BILLY MAYFAIR: Well, he's played in the final group on the weekend more lately than I have, that's for sure. David and I grew up together, we played junior golf together. I have a picture of him and I at Junior Worlds over in San Diego. He won, I think I finished fourth or fifth, so I have pictures of him and I in that. We played against each other when he went to LSU; I went to ASU. I've known David just about my whole life. He's playing great and I'm excited about playing with him tomorrow with him if anyone gets lower but I don't think that's going to happen.

Q. Is the putter now your weapon of choice around the greens on this particular golf course?

BILLY MAYFAIR: Well, you know, it's kind of funny, either you're on greens or just on the edge where or you're 20, 30 feet down the hill and there's no in between. If the ball stays close to the edge of the green, I'll use my putter. But if it rolls off the green, it rolls so far that you have to use either an L wedge or sand wedge or something like that.

Q. When you played, did you play with David in San Diego at the Junior World?

BILLY MAYFAIR: You know, I don't think so. I don't think so. I remember, like I said, I got the picture of it and I don't think we played together, no.

Q. About 25 years ago?

BILLY MAYFAIR: Wasn't that long ago. (Laughter). I think when we played that year, we were 17 years old, so I think we're the same age right now, around that. So do the math, I don't really want to do the math. I'll let you do the math on that one.

Q. Is there a part of his game that you admire the most?

BILLY MAYFAIR: I think he's one of the best putters on the PGA TOUR, hands down. I haven't played enough with him to see how he's striking the ball, but obviously he's playing good every week, but I just know if he's not the best, one of the best putters on the PGA TOUR hands down in my eyes.

Q. How much better are you right now than when things were going pretty bad?

BILLY MAYFAIR: I always considered myself a good putter. I've had some nice streaks and gone up and down and all this. I putted great as an amateur. I putted great when I got out here on TOUR. Yeah, I've had some rocky years here and there, but if I get my confidence and know what I want to do, I consider myself a very good putter out here.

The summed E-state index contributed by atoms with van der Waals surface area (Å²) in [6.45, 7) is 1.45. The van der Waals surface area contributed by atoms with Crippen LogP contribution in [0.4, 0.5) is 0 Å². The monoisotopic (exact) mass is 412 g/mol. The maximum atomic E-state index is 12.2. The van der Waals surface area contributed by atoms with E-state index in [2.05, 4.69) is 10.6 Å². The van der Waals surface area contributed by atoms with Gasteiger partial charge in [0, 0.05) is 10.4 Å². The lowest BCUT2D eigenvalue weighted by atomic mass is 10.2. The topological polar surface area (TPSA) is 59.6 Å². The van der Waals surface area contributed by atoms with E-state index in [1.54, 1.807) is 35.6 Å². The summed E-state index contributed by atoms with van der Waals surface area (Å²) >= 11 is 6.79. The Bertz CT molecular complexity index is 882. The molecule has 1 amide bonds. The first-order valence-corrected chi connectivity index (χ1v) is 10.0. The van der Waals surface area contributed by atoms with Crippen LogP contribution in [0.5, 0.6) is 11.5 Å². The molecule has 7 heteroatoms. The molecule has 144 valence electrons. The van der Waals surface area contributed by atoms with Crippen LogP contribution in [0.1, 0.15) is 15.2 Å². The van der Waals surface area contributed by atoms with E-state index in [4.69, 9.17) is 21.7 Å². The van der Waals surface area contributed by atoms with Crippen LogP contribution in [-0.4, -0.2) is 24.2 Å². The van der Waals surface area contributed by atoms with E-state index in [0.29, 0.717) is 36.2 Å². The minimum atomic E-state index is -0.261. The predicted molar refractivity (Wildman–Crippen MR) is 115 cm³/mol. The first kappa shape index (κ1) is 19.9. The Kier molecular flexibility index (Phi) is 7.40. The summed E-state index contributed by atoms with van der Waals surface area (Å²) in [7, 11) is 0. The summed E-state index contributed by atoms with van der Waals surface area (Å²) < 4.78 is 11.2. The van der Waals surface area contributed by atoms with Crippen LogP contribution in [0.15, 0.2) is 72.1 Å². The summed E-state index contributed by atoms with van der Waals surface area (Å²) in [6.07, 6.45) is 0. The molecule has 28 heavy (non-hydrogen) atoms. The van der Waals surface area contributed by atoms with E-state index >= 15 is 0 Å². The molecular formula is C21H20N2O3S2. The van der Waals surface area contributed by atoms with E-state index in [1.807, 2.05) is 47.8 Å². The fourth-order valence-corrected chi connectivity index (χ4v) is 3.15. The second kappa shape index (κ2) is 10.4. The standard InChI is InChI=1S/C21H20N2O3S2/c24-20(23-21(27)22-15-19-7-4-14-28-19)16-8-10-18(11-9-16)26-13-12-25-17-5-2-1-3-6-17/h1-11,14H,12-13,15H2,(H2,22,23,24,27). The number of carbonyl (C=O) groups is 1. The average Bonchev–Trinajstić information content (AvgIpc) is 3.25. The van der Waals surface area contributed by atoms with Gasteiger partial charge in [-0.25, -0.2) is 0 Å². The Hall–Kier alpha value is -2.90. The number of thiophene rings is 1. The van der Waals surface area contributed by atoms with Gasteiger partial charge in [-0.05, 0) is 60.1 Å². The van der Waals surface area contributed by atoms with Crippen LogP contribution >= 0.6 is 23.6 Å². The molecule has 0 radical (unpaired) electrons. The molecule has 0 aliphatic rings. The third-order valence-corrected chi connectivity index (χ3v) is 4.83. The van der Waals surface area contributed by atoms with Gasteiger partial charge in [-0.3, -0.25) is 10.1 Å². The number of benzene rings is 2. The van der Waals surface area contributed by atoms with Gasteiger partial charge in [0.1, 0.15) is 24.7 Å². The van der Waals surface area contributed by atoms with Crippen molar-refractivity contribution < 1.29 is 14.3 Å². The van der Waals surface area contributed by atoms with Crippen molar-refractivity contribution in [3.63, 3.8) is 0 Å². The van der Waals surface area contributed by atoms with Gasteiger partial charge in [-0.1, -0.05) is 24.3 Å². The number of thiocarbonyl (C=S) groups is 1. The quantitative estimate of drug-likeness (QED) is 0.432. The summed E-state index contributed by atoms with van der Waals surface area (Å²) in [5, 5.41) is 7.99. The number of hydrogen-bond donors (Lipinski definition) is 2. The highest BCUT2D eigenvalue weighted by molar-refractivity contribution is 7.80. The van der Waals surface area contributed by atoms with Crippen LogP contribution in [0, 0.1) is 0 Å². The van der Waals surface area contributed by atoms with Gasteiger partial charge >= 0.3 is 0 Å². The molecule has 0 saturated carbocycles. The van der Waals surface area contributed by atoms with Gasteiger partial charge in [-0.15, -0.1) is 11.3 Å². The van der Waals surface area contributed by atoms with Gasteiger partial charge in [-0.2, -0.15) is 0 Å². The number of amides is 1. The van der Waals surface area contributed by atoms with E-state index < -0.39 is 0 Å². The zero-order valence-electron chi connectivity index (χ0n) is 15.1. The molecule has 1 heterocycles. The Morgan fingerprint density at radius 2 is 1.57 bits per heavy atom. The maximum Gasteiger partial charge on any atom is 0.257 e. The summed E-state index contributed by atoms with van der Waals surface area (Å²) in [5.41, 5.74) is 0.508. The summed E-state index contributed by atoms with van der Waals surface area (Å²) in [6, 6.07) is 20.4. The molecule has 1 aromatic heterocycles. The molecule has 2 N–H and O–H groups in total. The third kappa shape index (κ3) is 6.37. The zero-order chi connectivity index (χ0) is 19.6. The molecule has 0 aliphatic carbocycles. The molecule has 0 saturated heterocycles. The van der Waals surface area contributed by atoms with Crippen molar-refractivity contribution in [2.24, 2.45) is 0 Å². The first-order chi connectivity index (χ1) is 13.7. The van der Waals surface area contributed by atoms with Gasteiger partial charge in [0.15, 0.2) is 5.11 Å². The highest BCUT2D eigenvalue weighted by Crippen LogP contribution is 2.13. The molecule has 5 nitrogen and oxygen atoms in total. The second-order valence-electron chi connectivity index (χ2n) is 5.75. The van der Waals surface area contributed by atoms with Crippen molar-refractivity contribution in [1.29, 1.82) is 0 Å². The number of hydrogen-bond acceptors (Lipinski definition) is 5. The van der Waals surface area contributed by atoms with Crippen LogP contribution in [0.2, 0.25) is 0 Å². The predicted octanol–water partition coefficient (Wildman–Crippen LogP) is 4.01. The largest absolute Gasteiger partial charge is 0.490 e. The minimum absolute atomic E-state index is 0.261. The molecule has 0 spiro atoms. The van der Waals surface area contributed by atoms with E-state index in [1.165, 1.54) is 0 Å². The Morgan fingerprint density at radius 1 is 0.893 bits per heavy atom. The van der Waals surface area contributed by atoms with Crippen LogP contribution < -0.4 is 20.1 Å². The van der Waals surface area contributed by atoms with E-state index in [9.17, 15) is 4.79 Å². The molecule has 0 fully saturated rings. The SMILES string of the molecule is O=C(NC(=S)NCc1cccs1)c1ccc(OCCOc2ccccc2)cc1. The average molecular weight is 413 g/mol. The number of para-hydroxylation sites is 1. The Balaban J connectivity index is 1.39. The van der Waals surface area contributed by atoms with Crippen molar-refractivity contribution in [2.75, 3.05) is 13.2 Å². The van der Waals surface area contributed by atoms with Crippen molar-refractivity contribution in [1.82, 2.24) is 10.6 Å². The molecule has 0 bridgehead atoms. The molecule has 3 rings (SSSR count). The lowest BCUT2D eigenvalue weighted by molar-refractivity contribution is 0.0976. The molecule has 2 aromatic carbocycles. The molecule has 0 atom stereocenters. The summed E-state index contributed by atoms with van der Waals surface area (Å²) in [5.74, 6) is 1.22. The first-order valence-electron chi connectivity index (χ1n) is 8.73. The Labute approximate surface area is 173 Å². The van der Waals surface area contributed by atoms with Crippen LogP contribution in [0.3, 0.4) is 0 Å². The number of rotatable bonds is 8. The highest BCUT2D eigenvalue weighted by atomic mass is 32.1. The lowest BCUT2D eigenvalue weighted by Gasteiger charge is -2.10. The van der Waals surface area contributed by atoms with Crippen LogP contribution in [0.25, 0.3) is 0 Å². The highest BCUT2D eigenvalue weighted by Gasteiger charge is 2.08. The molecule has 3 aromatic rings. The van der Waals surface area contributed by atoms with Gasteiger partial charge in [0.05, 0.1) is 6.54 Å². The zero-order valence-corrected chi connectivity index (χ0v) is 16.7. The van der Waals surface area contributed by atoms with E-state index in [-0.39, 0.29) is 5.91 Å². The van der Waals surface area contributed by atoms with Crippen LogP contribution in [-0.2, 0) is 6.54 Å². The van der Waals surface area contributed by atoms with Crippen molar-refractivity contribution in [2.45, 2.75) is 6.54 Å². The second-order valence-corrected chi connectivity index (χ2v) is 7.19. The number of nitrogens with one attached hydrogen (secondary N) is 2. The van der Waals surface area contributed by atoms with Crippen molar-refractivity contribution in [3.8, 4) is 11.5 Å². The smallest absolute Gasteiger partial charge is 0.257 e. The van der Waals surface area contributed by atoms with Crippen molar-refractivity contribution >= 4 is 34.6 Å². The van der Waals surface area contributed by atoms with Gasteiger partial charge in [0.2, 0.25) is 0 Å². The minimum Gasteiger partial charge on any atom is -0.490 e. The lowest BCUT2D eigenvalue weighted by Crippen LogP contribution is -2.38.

Q. One last thing about the amateurs, did that bump you to a new level, what did it do for you?

BILLY MAYFAIR: Obviously gave me a tremendous amount of confidence knowing that I could maybe play out here on the PGA TOUR. It was different then. Guys went to college for four years, played amateur golf, went to school for a fifth year and played amateur tournaments. They were not in a rush. Now they are just playing one or two years and jumping out on TOUR and trying to get their cards. We never even thought about that 18 years ago when I was trying to come out here. This was something that you earned your way out here. I'm not saying those guys don't earn their way out here, but it was just never thought of coming right out of high school to try to play the PGA TOUR. That just wasn't thought of. You went to college, you went maybe your fifth year to college to get your degree and all that, and then you went to TOUR School. Then, too, if you went to TOUR School, if you didn't make it, you went to Asia. There was no Nationwide Tour, no other tour. You either played on the Tour or you went to Asia. It was a little bit different back then.

DAVE SENKO: Thank you.

End of FastScripts.